“No, I want to spin.” The girl scrambled onto the platform and hugged the closest upright bar. “Hi, lady.”
“Hi.” Hearing the girl’s piping voice, Jada bit back a groan. The exact encounter she wanted to avoid sat not three feet away. She studied the little girl, who looked swallowed by her puffy clothes and winter scarf. She had big blue eyes and a blonde ponytail peeked out from a knitted cap. Butterfly-shaped hairclips over her ears controlled stray hairs. A few freckles dotted her cheeks. Jada glanced at the man, unsure of how to proceed, since she was a stranger talking to his child. “Hello, sir. My name’s Jada, and I’m visiting from Wyoming.”
“Figured you for a tourist. Name’s Graham Seaver, and this is my daughter, Tatum.”
“Hi, Jada.” Tatum glanced around, eyebrows raised. “Are you here by yourself?”
“I am.” His first response was strange and held an unnerving, almost personal, undertone. She loosened her hold and scooted toward the edge. The faster she could escape, the better.
“Daddy, push us.” Tatum smacked a snow boot on the metal surface.
Graham crossed his arms and didn’t move as the platform inched around another rotation.
Jada recognized his expression and wasn’t about to get in the middle of a parent-child standoff. Even frowning, he presented quite an appealing sight—over six feet tall, blondish hair a bit on the long side, light-colored eyes, and wide shoulders under a fleece-lined denim jacket. What on earth was she doing checking out the guy who was obviously a family man? Time to get out of here.
“I want to spin, Daddy. Please.”
“The exact word I was waiting for.” Dropping his arms to his sides, he reached for a handle.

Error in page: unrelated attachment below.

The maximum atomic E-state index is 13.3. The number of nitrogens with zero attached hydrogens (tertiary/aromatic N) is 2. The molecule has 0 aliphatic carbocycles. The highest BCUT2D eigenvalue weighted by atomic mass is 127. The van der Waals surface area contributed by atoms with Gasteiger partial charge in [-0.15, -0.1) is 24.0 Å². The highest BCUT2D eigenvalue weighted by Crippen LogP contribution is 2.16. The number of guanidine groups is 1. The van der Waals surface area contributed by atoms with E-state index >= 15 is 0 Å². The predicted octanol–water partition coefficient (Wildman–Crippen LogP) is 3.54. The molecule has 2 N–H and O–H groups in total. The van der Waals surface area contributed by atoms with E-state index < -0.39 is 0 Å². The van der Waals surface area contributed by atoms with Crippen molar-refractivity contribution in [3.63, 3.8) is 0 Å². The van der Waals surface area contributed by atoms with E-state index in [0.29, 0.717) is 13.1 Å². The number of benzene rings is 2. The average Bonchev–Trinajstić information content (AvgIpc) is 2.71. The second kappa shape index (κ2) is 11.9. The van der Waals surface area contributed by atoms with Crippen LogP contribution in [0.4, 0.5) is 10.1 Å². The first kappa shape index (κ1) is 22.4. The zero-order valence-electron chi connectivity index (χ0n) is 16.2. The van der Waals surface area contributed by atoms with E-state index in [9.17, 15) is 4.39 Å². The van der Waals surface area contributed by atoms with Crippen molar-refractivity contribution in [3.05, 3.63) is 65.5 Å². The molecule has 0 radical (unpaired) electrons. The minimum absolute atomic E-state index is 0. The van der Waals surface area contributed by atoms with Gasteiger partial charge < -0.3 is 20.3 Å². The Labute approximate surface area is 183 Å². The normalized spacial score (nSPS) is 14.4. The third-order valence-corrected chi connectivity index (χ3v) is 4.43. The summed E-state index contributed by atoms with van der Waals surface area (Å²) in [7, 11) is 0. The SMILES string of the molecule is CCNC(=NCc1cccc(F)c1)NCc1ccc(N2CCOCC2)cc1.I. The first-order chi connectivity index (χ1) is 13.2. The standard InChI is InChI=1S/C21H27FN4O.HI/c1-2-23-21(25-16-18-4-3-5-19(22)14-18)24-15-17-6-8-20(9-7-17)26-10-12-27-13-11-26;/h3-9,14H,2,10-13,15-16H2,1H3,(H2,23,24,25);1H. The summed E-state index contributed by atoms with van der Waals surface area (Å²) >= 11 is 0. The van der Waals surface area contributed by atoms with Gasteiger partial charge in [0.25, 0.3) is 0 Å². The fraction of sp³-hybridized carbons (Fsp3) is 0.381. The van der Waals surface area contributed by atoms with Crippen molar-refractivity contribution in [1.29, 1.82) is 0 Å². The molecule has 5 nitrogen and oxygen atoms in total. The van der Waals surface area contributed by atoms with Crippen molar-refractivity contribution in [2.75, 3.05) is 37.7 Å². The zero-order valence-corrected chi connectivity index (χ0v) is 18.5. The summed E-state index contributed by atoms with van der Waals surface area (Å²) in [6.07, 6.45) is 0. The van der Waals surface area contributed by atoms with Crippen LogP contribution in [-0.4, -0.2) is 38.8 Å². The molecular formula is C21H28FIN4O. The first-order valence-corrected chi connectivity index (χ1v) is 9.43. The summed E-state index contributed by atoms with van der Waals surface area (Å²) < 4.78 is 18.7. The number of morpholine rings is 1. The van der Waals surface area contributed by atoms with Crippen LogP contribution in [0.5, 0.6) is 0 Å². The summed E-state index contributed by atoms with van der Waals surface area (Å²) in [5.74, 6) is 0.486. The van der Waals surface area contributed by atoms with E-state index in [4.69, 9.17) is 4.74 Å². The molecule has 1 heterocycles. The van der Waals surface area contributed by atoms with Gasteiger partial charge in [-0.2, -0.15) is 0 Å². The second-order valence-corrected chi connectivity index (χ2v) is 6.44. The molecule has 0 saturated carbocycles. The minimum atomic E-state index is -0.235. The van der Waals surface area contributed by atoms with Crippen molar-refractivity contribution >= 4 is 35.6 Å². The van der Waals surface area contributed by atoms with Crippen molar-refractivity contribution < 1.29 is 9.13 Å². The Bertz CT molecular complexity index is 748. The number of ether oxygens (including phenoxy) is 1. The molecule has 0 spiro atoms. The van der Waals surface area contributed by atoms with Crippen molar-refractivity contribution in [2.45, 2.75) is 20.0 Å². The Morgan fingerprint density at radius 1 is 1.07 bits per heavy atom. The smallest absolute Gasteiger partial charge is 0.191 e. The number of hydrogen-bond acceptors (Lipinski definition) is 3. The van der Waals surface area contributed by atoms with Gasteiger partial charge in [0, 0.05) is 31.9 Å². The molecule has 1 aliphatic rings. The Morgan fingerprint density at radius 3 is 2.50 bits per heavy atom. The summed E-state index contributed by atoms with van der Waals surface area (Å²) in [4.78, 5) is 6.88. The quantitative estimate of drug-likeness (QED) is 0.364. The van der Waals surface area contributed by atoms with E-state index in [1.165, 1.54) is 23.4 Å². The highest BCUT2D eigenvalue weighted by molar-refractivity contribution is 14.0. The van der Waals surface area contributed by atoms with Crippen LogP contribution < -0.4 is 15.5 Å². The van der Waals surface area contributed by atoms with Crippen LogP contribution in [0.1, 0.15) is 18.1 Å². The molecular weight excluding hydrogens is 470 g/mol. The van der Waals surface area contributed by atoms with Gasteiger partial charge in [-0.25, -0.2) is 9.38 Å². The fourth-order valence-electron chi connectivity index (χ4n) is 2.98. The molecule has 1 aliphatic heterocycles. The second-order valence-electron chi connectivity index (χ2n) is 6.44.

The merry-go-round picked up speed, and Jada again grabbed for a handhold. This guy had some power in his muscled legs. The trees and the other playground equipment, previously discernible as individual objects, now passed in a multi-colored blur.
“Faster, Daddy. Faster.”
The girl’s high-pitched glee stabbed her heart. Being near a child was the last place Jada wished to be as she made peace with her diagnosis. Never would she feel life growing inside her own body. Never would she hear the sound of her own child’s laughter. Never would she share a special look with her child. She blinked fast. The moisture gathering in her eyes must be a factor of the fast spinning. She kept her head turned outward, even if she couldn’t focus on anything that whizzed past. Maybe, if she didn’t look at the child, the girl’s presence wouldn’t affect her as much.
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What I love most about the holiday season:
The holiday season is one of the few times a years that I get to spend time with family who lives over 400 miles away. I cherish those everyday moments of sharing a meal, playing a board game, or watching a movie with my two granddaughters.
Why is your featured book a must-read to get you in the holiday mood?
The conflict is strong in that Jada wants to avoid anything to do with children. Yet, she is thrust into a situation where the man who attracts her heart like none other is a single dad. Holiday season events make it inevitable.
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Runs July 1 – 31
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As a young girl, Linda was often found lying on her bed reading about fascinating characters having exciting adventures in places far away and in other time periods. In later years, she read and then started writing romances and achieved her first publication--a confession story. Married with 4 adult children and 2 granddaughters, award-winning author Linda now writes heartwarming contemporary and historical stories with a touch of humor and a bit of sass from her home in the southern California mountains.